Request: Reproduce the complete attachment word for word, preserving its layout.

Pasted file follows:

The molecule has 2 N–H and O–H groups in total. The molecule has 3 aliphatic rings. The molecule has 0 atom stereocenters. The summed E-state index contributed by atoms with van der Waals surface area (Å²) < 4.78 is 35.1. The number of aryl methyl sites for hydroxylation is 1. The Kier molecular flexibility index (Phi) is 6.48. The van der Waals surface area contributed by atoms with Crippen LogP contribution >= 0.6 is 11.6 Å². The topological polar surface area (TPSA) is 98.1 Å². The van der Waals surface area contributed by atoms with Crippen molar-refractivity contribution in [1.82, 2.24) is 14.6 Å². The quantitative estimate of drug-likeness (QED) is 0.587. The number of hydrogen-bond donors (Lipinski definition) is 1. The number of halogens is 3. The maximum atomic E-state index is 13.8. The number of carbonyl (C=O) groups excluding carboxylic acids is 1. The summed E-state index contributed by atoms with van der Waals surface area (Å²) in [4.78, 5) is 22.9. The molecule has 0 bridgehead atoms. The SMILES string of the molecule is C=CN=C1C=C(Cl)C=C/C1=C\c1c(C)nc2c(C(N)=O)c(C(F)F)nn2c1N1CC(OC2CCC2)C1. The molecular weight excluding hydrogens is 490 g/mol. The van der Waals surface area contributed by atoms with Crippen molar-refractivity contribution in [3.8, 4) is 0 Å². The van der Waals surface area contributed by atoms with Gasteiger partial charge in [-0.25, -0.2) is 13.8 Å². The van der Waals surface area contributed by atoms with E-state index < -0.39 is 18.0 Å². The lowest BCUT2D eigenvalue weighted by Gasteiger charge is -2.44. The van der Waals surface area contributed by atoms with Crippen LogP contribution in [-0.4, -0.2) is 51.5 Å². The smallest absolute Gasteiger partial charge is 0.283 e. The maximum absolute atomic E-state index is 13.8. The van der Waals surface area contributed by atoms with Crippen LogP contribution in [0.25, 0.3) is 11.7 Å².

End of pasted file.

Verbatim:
The molecule has 2 N–H and O–H groups in total. The molecule has 3 aliphatic rings. The molecule has 0 atom stereocenters. The summed E-state index contributed by atoms with van der Waals surface area (Å²) < 4.78 is 35.1. The number of aryl methyl sites for hydroxylation is 1. The Kier molecular flexibility index (Phi) is 6.48. The van der Waals surface area contributed by atoms with Crippen LogP contribution >= 0.6 is 11.6 Å². The topological polar surface area (TPSA) is 98.1 Å². The van der Waals surface area contributed by atoms with Crippen molar-refractivity contribution in [1.82, 2.24) is 14.6 Å². The quantitative estimate of drug-likeness (QED) is 0.587. The number of hydrogen-bond donors (Lipinski definition) is 1. The number of halogens is 3. The maximum atomic E-state index is 13.8. The number of carbonyl (C=O) groups excluding carboxylic acids is 1. The summed E-state index contributed by atoms with van der Waals surface area (Å²) in [4.78, 5) is 22.9. The molecule has 0 bridgehead atoms. The SMILES string of the molecule is C=CN=C1C=C(Cl)C=C/C1=C\c1c(C)nc2c(C(N)=O)c(C(F)F)nn2c1N1CC(OC2CCC2)C1. The molecular weight excluding hydrogens is 490 g/mol. The van der Waals surface area contributed by atoms with Crippen molar-refractivity contribution in [3.8, 4) is 0 Å². The van der Waals surface area contributed by atoms with Gasteiger partial charge in [-0.25, -0.2) is 13.8 Å². The van der Waals surface area contributed by atoms with E-state index < -0.39 is 18.0 Å². The lowest BCUT2D eigenvalue weighted by Gasteiger charge is -2.44. The van der Waals surface area contributed by atoms with Crippen LogP contribution in [-0.4, -0.2) is 51.5 Å². The smallest absolute Gasteiger partial charge is 0.283 e. The maximum absolute atomic E-state index is 13.8. The van der Waals surface area contributed by atoms with Crippen LogP contribution in [0.25, 0.3) is 11.7 Å².